Can a breast milk cookie change your life? Or are they just a yummy treat? (Image: iStock.)
It’s a home remedy, often in the form of a cookie, cake or smoothie, which contains ingredients that allegedly boost breast milk production. So, is the lactation recipe fact or fiction? We took it to the experts.
Is it true that certain foods or ingredients can boost breast milk supply?
According to Rachel Fuller, President of the Australian Breastfeeding Association, there’s a lack of science behind so-called lactation recipes.
“Many cultures have special foods that are thought to enhance milk production. However, they have not been formally studied and there is little scientific evidence to support that eating specific foods will boost milk supply,” she explained.
“What we do know for sure about breastfeeding is that supply equals demand. In other words, feeding baby more often (or expressing more often) is the key to increasing breast milk supply.”
Medical expert Doctor Dee Chohan, dismisses the notion of lactation recipes completely. “This ‘lactation food’ is a myth,” she declares.
“Breast milk supply is controlled by the amount of milk the baby takes in. An emptier breast will produce more milk and different hormones control this efficiently.”
Why does the myth of “lactation recipes” exist?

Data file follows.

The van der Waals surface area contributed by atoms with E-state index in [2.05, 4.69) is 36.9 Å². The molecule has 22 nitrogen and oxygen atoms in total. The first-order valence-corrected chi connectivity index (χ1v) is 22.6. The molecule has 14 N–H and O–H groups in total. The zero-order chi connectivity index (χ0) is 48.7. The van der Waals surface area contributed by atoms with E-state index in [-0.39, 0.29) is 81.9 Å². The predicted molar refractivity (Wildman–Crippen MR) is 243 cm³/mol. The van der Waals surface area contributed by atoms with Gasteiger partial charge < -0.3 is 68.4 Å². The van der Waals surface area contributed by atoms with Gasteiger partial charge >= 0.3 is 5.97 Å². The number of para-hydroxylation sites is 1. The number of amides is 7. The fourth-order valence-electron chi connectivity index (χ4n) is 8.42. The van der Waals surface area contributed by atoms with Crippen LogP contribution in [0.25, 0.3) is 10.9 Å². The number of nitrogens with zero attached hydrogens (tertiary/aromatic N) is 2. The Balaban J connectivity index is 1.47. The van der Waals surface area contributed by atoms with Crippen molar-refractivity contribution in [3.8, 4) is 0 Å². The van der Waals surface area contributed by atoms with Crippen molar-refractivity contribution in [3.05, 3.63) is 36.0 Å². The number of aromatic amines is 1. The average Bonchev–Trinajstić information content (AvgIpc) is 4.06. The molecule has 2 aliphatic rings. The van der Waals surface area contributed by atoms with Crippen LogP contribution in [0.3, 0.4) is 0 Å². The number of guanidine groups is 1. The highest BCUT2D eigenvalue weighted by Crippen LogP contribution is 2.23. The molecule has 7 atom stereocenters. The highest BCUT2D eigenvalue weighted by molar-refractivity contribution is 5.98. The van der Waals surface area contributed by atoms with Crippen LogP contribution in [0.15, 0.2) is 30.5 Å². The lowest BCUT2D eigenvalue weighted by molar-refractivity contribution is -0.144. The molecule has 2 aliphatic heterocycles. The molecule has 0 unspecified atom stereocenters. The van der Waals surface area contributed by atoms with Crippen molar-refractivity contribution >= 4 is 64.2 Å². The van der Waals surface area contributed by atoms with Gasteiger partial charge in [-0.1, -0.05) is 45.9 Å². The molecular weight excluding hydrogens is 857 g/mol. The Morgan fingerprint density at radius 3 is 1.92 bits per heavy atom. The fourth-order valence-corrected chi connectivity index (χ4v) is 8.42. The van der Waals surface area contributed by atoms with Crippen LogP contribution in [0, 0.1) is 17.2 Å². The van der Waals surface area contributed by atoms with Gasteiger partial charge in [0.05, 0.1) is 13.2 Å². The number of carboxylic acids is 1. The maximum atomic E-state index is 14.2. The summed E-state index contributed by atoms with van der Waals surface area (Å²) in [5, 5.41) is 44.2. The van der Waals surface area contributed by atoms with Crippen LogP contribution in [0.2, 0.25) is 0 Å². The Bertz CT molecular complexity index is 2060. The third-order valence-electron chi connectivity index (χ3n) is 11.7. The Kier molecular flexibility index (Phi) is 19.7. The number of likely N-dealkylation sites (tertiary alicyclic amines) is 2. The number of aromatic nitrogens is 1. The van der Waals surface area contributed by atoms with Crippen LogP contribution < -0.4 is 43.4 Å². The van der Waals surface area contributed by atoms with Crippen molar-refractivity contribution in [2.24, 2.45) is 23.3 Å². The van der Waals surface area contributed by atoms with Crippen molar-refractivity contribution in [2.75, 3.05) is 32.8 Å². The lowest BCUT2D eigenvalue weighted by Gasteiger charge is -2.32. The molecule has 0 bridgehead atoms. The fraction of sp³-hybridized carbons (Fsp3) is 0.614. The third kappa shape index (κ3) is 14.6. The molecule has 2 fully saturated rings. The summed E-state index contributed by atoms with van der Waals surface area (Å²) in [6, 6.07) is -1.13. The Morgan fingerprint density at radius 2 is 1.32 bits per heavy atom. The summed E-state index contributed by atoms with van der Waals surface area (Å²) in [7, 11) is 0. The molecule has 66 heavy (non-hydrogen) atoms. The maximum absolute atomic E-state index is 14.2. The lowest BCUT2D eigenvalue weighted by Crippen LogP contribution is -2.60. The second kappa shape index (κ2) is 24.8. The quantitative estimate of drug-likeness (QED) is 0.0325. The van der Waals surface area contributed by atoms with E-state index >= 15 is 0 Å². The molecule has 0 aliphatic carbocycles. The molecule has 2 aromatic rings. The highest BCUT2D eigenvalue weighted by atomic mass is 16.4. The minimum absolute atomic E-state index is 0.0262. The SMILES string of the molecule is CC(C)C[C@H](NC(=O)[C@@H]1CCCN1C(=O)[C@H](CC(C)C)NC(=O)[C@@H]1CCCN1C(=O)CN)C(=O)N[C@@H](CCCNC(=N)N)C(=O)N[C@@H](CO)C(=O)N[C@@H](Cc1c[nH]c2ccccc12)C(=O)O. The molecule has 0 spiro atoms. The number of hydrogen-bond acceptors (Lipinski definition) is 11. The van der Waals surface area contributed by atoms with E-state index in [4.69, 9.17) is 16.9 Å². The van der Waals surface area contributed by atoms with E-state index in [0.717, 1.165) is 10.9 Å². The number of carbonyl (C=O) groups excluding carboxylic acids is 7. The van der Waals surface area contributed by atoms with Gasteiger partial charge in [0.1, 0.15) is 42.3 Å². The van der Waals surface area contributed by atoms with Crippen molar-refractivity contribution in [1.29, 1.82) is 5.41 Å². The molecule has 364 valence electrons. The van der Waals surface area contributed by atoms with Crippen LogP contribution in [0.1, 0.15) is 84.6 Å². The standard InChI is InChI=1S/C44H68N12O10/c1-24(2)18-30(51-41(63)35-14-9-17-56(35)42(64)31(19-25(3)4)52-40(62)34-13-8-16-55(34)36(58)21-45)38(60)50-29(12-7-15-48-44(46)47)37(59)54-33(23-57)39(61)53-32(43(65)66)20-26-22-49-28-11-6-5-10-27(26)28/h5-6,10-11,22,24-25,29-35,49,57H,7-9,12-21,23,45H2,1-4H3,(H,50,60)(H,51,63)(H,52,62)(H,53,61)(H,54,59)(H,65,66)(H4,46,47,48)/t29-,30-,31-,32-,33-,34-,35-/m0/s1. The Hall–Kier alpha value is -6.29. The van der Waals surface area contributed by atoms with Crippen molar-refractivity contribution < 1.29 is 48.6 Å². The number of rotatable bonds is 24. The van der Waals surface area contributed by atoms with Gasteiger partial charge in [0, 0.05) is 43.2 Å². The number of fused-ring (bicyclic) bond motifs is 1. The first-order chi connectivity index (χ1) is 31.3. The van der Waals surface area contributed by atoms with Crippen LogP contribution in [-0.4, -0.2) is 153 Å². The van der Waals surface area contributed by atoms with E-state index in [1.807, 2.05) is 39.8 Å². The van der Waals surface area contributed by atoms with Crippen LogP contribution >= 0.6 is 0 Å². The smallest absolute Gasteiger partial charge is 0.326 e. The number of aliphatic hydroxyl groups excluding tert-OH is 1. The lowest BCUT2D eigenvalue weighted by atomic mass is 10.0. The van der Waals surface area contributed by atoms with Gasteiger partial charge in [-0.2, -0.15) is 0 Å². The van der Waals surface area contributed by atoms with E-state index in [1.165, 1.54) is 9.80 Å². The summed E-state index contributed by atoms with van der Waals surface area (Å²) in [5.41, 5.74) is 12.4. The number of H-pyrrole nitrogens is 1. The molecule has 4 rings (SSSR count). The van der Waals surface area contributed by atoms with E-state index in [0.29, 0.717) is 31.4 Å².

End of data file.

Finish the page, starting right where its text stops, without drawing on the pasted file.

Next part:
Larissa McBride, clinical nutritionist and naturopath, believes that it’s only natural that mothers should want to feed their babies. “Lactation recipes appeal to a mother’s innate desire to feed her baby, as well as her desire to use natural means to ensure adequate supply,” she suggests.
Another argument is that those who perpetuate the myth of lactation recipes just don’t have a good grip on science.
“They have not studied Biology and don’t understand how breast tissue produces milk,” quips Doctor Dee.
Well, if lactation recipes don't work, then what can I do to increase my breast milk supply?
Feed, feed and feed again is what Fuller recommends for an increased supply of breast milk. Just remember, it's all about increasing the feeds for your own baby - there's no set number or hours of feeds to stick to.
“The quickest and most successful way to boost breast milk supply is to breastfeed more often. Offer a breastfeed every two to three hours during the day, for a few days, or increase the number of feeds by offering the breast in between baby's usual breastfeeds. You will need to fit in more feeds than is usual for your baby. Feeds do not need to be very long, just more often,” instructs Fuller. (Post continues after gallery.)
Just like those popular cafe posters, McBride says we should Keep Calm And Carry On. “Ensure adequate sleep and rest – nap when the infant is napping. Stress interferes with hormonal production."
And don't forget to stay hydrated - McBride recommends drinking two to three litres of purified water per day.
It's very important not to beat yourself up if you're struggling with breast feeding or milk production.
“Try to relax and ask your midwife to ensure the baby is latching on properly. Breastfeeding can be hard and some mothers may not be able to breastfeed. Then, it's important to see your GP or midwife and switch to formula.”
When to seek professional help.
Finally, remember that if your milk supply is truly diminishing it's time to get some medical attention. McBride says:
"A mother already experiencing slow supply requires swift attention. A hungry baby is not something to go slow with. Look for the warning signs, such as dry-ish nappies, infrequent stools, lack of weight gain, and contact a lactation consultant.”
Have you ever tried a lactation recipe? What do you think: is it fact or fiction?